Peripheral nervous system

Application of CB2-specific antagonists has found that these receptors are also involved in mediating analgesic effects in the peripheral nervous system. However, these receptors are not expressed by nociceptive sensory neurons, and at present are believed to exist on an undetermined, non-neuronal cell. Possible candidates include mast cells, known to facilitate the inflammatory response. Cannabinoid mediated inhibition of these responses may cause a decrease in the perception of noxious-stimuli.[4]


Immune system

Primary research on the functioning of the CB2 receptor has focused on the receptor's effects on the immunological activity of leukocytes.[33] To be specific, this receptor has been implicated in a variety of modulatory functions, including immune suppression, induction of apoptosis, and induction of cell migration.[2] Through their inhibition of adenylyl cyclase via their Gi/Goα subunits, CB2 receptor agonists cause a reduction in the intracellular levels of cyclic adenosine monophosphate (cAMP).[34][35] Although the exact role of the cAMP cascade in the regulation of immune responses is currently under debate, laboratories have previously demonstrated that inhibition of adenylyl cyclase by CB2 receptor agonists results in a reduction in the binding of transcription factor CREB (cAMP response element-binding protein) to DNA.[33] This reduction causes changes in the expression of critical immunoregulatory genes[34] and ultimately suppression of immune function.[35]

Later studies examining the effect of synthetic cannabinoid agonist JWH-015 on CB2 receptors revealed that changes in cAMP levels result in the phosphorylation of leukocyte receptor tyrosine kinase at Tyr-505, leading to an inhibition of T cell receptor signaling. Thus, CB2 agonists may also be useful for treatment of inflammation and pain, and are currently being investigated, in particular for forms of pain that do not respond well to conventional treatments, such as neuropathic pain.[36] Consistent with these findings are studies that demonstrate increased CB2 receptor expression in the spinal cord, dorsal root ganglion, and activated microglia in the rodent neuropathic pain model, as well as on human heptocellular carcinoma tumor samples.[37]

CB2 receptors have also been implicated in the regulation of homing and retention of marginal zone B cells. A study using knock-out mice found that CB2 receptor is essential for the maintenance of both MZ B cells and their precursor T2-MZP, though not their development. Both B cells and their precursors lacking this receptor were found in reduced numbers, explained by the secondary finding that 2-AG signaling was demonstrated to induce proper B cell migration to the MZ. Without the receptor, there was an undesirable spike in the blood concentration of MZ B lineage cells and a significant reduction in the production of IgM. While the mechanism behind this process is not fully understood, the researchers suggested that this process may be due to the activation-dependent decrease in cAMP concentration, leading to reduced transcription of genes regulated by CREB, indirectly increasing TCR signaling and IL-2 production.[2] Together, these findings demonstrate that the endocannabinoid system may be exploited to enhance immunity to certain pathogens and autoimmune diseases.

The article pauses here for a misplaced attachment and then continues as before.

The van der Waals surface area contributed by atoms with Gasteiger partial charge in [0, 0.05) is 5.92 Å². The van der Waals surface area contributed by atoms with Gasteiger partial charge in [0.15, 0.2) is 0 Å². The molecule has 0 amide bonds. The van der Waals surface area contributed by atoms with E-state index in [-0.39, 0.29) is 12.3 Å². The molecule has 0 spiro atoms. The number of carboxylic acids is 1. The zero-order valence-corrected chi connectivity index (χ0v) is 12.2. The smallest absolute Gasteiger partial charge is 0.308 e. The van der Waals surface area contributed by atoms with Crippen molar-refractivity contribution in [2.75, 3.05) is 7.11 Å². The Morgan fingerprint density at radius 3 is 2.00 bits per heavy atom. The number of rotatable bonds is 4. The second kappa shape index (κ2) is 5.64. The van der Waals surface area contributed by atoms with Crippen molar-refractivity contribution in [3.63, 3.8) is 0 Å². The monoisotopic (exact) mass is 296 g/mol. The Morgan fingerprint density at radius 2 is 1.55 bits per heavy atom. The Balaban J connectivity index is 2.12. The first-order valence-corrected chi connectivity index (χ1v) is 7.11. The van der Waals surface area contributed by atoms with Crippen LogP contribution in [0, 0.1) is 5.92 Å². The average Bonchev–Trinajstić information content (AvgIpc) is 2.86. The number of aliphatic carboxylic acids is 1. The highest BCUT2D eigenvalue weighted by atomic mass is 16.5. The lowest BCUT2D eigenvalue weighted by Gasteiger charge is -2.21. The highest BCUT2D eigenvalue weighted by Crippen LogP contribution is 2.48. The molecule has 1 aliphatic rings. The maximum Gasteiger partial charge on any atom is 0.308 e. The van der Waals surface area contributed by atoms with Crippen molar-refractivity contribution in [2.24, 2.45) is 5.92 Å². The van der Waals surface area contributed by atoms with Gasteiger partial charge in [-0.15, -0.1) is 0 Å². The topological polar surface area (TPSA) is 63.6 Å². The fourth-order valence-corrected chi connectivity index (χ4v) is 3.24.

Clinical applications

CB2 receptors may have possible therapeutic roles in the treatment of neurodegenerative disorders such as Alzheimer's disease.[38][39] Specifically, the CB2 agonist JWH-015 was shown to induce macrophages to remove native beta-amyloid protein from frozen human tissues.[40] In patients with Alzheimer's disease, beta-amyloid proteins form aggregates known as senile plaques, which disrupt neural functioning.[41]

Changes in endocannabinoid levels and/or CB2 receptor expressions have been reported in almost all diseases affecting humans,[42] ranging from cardiovascular, gastrointestinal, liver, kidney, neurodegenerative, psychiatric, bone, skin, autoimmune, lung disorders to pain and cancer. The prevalence of this trend suggests that modulating CB2 receptor activity by either selective CB2 receptor agonists or inverse agonists/antagonists depending on the disease and its progression holds unique therapeutic potential for these pathologies [42]

Modulation of cocaine reward

Researchers investigated the effects of CB2 agonists on cocaine self-administration in mice. Systemic administration of JWH-133 reduced the number of self-infusions of cocaine in mice, as well as reducing locomotor activity and the break point (maximum amount of level presses to obtain cocaine). Local injection of JWH-133 into the nucleus accumbens was found to produce the same effects as systemic administration. Systemic administration of JWH-133 also reduced basal and cocaine-induced elevations of extracellular dopamine in the nucleus accumbens. These findings were mimicked by another, structurally different CB2 agonist, GW-405,833, and were reversed by the administration of a CB2 antagonist, AM-630.[43]


Many selective ligands for the CB2 receptor are now available.[44]


Partial agonists

Unspecified efficacy agonists


Inverse agonists

Binding affinities

CB1 affinity (Ki) Efficacy towards CB1 CB2 affinity (Ki) Efficacy towards CB2 Type References
Anandamide 78 nM Partial agonist 370 nM Partial agonist Endogenous
N-Arachidonoyl dopamine 250 nM Agonist 12000 nM ? Endogenous [46]
2-Arachidonoylglycerol 58.3 nM Full agonist 145 nM Full agonist Endogenous [46]
2-Arachidonyl glyceryl ether 21 nM Full agonist 480 nM Full agonist Endogenous
Tetrahydrocannabinol 10 nM Partial agonist 24 nM Partial agonist Phytogenic [47][47]
EGCG 33.6 μM Agonist >50 μM ? Phytogenic [48]
EGC 35.7 μM Agonist >50 μM ? Phytogenic [48]
ECG 47.3 μM Agonist >50 μM ? Phytogenic [48]
N-alkylamide - - <100 nM Partial agonist Phytogenic [49][49]
β-Caryophyllene - - <200 nM Full agonist Phytogenic [49]
Falcarinol <1 μM Inverse agonist ? ? Phytogenic [49]
Rutamarin - - <10 μM ? Phytogenic [49]
3,3'-Diindolylmethane - - 1 μM Partial Agonist Phytogenic [49]
AM-1221 52.3 nM Agonist 0.28 nM Agonist Synthetic [50]
AM-1235 1.5 nM Agonist 20.4 nM Agonist Synthetic [51]
AM-2232 0.28 nM Agonist 1.48 nM Agonist Synthetic [51]
UR-144 150 nM Full agonist 1.8 nM Full agonist Synthetic [52]
JWH-007 9.0 nM Agonist 2.94 nM Agonist Synthetic [53]
JWH-015 383 nM Agonist 13.8 nM Agonist Synthetic [53]
JWH-018 9.00 ± 5.00 nM Full agonist 2.94 ± 2.65 nM Full agonist Synthetic [53]

See also


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Further reading